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An Interesting Story. It’s not that often that you can follow the development of a web application from scratch (excepting whitepapers from software development software vendors, of course). That makes Jonathan Snook’s story all the more interesting. I haven’t read all currently published stories and comments yet, but I’m sure to disagree with Jonathan on more than one point – which is quite useful, because it will force me to make my on ideas and/or choices more explicit (and possibly change them after doing so!).

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Computing History. OK, so I’m a bit late to signal this event, but I have a good excuse: I was away for the weekend, starting friday noon! “To understand why UCSD Pascal was important, you have to transport yourself back to the time before computers were on every desk, before tiny, powerful chips and cheap memory existed: and that means back to 1974, as Christine Foster describes in her article UCSD Pascal and the PC Revolution. To celebrate those 30 years, the Jacobs School of Engineering at UCSD hosted a Pascal Reunion on October 22nd, 2004.

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More Blogger Stuff. Owen has written an extensive (but incomplete – Pebble is missing!) Blog Software Breakdown. His personal choice, and the reasons behind it, is documented as well: Blogware Choice. Good reading, if only because it makes you think about your own choice.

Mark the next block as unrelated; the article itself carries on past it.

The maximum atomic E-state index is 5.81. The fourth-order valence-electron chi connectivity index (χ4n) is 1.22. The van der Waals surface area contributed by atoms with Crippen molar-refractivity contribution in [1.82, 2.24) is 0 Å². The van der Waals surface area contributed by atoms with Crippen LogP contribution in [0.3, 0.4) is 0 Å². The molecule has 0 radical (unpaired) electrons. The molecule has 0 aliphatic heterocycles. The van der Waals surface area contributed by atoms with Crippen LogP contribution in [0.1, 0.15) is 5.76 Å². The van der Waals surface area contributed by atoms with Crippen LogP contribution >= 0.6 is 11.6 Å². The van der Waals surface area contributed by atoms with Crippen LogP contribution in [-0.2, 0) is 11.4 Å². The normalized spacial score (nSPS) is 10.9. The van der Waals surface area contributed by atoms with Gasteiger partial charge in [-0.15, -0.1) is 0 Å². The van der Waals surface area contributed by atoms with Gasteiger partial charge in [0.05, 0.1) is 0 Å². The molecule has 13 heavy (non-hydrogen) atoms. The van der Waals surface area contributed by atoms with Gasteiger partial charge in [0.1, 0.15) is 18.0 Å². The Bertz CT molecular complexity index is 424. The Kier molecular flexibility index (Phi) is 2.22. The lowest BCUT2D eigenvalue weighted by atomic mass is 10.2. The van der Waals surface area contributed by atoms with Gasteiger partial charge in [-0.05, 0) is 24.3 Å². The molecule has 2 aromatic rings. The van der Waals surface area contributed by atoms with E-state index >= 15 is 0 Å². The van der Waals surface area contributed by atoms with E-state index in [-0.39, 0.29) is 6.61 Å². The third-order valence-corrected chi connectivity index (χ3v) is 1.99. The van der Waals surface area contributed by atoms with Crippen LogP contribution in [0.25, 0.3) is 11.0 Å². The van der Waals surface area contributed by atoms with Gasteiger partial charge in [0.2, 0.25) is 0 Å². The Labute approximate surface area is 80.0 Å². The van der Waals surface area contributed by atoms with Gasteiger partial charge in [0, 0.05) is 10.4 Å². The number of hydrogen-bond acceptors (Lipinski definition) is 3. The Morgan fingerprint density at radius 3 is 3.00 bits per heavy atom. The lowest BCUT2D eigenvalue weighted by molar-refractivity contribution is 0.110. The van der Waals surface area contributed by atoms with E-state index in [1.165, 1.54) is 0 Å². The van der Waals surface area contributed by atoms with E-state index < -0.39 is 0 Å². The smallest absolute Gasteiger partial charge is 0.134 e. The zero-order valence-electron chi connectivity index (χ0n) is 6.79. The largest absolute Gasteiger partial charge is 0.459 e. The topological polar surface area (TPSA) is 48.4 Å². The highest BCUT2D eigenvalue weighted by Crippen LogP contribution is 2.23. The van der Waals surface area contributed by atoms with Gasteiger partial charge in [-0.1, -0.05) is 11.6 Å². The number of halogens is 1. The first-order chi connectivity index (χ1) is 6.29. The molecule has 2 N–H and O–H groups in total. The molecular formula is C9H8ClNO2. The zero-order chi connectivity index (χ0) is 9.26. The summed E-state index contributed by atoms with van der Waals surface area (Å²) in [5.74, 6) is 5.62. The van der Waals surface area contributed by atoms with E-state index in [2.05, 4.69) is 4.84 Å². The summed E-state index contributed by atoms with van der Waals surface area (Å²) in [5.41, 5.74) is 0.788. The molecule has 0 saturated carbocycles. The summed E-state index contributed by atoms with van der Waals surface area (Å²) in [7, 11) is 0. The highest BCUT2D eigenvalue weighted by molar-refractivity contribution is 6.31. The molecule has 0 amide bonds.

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Fly. If you care about graphical design and CSS, have a look at Design In-Flight – at USD 10.00 per year it looks very much like a winner!

It’s Time To Move On…Browse Happy!

 

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NUKLEOS WEBLOG 2004-10-20

Gagh. Yup, it must have been a Klingon who wrote this: “Due to a sports accident, the doctor has immobilized my food today until next Monday“. Seriously now: I would have expected a cook to do so, but hey… a bit of give and take hasn’t harmed anyone, is it?

I have added a few links to the One-liners page…

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Talking About Computational Power. Impressive: “MathLink for AppleScript combines the power of Mathematica and AppleScript. It is very simple: call Mathematica from AppleScript and vice versa”.

(Updated on 2004-10-20 in the early hours)
Happy AnniversaryOpenStep: you API was published exactly 10 years ago. Rich Burridge’s Weblog has a few lesser known details about what followed during the implementation of that API…

 

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NUKLEOS WEBLOG 2004-10-18

Imaginary Monster Used To Frighten Children? A Source Of Concern? That’s more like it, although the seriousness of the voting “bugaboo” in the USA, and in Florida in particular, should not be underestimated. If a single party (any single party!) gets its hands on the complete voting process, as seems to be increasingly the case in some American states, then there are nothing but losers, with democracy itself the first and largest loser. And after that, what else can you lose?

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Wiki PlusPlus. Read a little documentation about DokuWiki. I was pleasantly surprised to see interesting features integrated in a Wiki. Especially interesting are the “section editing” and the corresponding automatically generated tables of content, the “namespaces” for categorisation of content, and “syntax coloring” on code sections. I suppose JSPWiki could be made to jump through the same hoops….

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Let’s Talk CMS. I wonder what the Cocoon gang is going to say about Jeffrey Veen’s views on “Making A Better Open Source CMS“. Let’s admit it, he’s making a few very good points – and he’s funny too: “The last system I evaluated had something called “mambots” which, to me, sounded like robotic assistance for breast feeding…”